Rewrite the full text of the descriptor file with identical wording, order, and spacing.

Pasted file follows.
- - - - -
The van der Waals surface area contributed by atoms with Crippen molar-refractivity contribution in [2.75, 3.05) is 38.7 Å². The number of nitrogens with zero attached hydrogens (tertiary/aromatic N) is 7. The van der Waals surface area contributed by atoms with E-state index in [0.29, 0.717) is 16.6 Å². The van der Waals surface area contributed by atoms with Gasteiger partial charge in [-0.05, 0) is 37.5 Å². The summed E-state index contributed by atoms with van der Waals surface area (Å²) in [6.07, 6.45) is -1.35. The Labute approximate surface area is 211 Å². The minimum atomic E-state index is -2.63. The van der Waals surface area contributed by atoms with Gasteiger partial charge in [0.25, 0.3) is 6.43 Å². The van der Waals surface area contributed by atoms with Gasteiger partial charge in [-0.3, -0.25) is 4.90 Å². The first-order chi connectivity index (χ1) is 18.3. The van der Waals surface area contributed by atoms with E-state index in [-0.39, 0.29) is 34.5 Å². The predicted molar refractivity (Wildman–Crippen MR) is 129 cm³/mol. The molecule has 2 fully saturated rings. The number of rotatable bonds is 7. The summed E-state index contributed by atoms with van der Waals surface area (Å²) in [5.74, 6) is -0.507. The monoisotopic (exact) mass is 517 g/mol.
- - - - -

The van der Waals surface area contributed by atoms with Crippen molar-refractivity contribution in [2.75, 3.05) is 38.7 Å². The number of nitrogens with zero attached hydrogens (tertiary/aromatic N) is 7. The van der Waals surface area contributed by atoms with E-state index in [0.29, 0.717) is 16.6 Å². The van der Waals surface area contributed by atoms with Gasteiger partial charge in [-0.05, 0) is 37.5 Å². The summed E-state index contributed by atoms with van der Waals surface area (Å²) in [6.07, 6.45) is -1.35. The Labute approximate surface area is 211 Å². The minimum atomic E-state index is -2.63. The van der Waals surface area contributed by atoms with Gasteiger partial charge in [0.25, 0.3) is 6.43 Å². The van der Waals surface area contributed by atoms with Gasteiger partial charge in [-0.3, -0.25) is 4.90 Å². The first-order chi connectivity index (χ1) is 18.3. The van der Waals surface area contributed by atoms with E-state index in [-0.39, 0.29) is 34.5 Å². The predicted molar refractivity (Wildman–Crippen MR) is 129 cm³/mol. The molecule has 2 fully saturated rings. The number of rotatable bonds is 7. The summed E-state index contributed by atoms with van der Waals surface area (Å²) in [5.74, 6) is -0.507. The monoisotopic (exact) mass is 517 g/mol.